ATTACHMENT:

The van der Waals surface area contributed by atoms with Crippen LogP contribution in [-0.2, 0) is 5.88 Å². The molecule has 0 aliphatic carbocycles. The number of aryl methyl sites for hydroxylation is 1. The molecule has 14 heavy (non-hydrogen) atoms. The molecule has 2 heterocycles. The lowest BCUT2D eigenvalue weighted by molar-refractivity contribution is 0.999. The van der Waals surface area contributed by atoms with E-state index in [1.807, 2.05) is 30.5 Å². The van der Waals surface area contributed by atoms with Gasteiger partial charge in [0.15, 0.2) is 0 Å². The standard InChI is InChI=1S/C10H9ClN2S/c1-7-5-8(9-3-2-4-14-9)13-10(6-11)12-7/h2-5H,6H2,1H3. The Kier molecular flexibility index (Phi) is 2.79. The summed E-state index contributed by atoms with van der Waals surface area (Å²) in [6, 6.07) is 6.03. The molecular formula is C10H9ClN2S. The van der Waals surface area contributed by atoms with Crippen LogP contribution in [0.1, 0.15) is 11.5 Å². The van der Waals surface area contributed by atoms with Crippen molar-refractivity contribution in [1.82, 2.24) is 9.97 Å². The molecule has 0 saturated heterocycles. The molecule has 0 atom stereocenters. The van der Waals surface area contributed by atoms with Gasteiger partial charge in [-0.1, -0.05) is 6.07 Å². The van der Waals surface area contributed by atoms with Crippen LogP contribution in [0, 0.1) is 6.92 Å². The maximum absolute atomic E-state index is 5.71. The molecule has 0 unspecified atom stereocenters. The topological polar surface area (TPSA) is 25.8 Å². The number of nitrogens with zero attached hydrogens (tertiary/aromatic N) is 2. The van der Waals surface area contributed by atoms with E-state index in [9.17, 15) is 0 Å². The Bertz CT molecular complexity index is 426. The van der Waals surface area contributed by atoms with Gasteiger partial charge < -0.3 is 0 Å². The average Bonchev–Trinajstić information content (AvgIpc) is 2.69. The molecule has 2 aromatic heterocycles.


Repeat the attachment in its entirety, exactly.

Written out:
The van der Waals surface area contributed by atoms with Crippen LogP contribution in [-0.2, 0) is 5.88 Å². The molecule has 0 aliphatic carbocycles. The number of aryl methyl sites for hydroxylation is 1. The molecule has 14 heavy (non-hydrogen) atoms. The molecule has 2 heterocycles. The lowest BCUT2D eigenvalue weighted by molar-refractivity contribution is 0.999. The van der Waals surface area contributed by atoms with E-state index in [1.807, 2.05) is 30.5 Å². The van der Waals surface area contributed by atoms with Gasteiger partial charge in [0.15, 0.2) is 0 Å². The standard InChI is InChI=1S/C10H9ClN2S/c1-7-5-8(9-3-2-4-14-9)13-10(6-11)12-7/h2-5H,6H2,1H3. The Kier molecular flexibility index (Phi) is 2.79. The summed E-state index contributed by atoms with van der Waals surface area (Å²) in [6, 6.07) is 6.03. The molecular formula is C10H9ClN2S. The van der Waals surface area contributed by atoms with Crippen LogP contribution in [0.1, 0.15) is 11.5 Å². The van der Waals surface area contributed by atoms with Crippen molar-refractivity contribution in [1.82, 2.24) is 9.97 Å². The molecule has 0 saturated heterocycles. The molecule has 0 atom stereocenters. The van der Waals surface area contributed by atoms with Gasteiger partial charge in [-0.1, -0.05) is 6.07 Å². The van der Waals surface area contributed by atoms with Crippen LogP contribution in [0, 0.1) is 6.92 Å². The maximum absolute atomic E-state index is 5.71. The molecule has 0 unspecified atom stereocenters. The topological polar surface area (TPSA) is 25.8 Å². The number of nitrogens with zero attached hydrogens (tertiary/aromatic N) is 2. The van der Waals surface area contributed by atoms with E-state index in [9.17, 15) is 0 Å². The Bertz CT molecular complexity index is 426. The van der Waals surface area contributed by atoms with Gasteiger partial charge < -0.3 is 0 Å². The average Bonchev–Trinajstić information content (AvgIpc) is 2.69. The molecule has 2 aromatic heterocycles.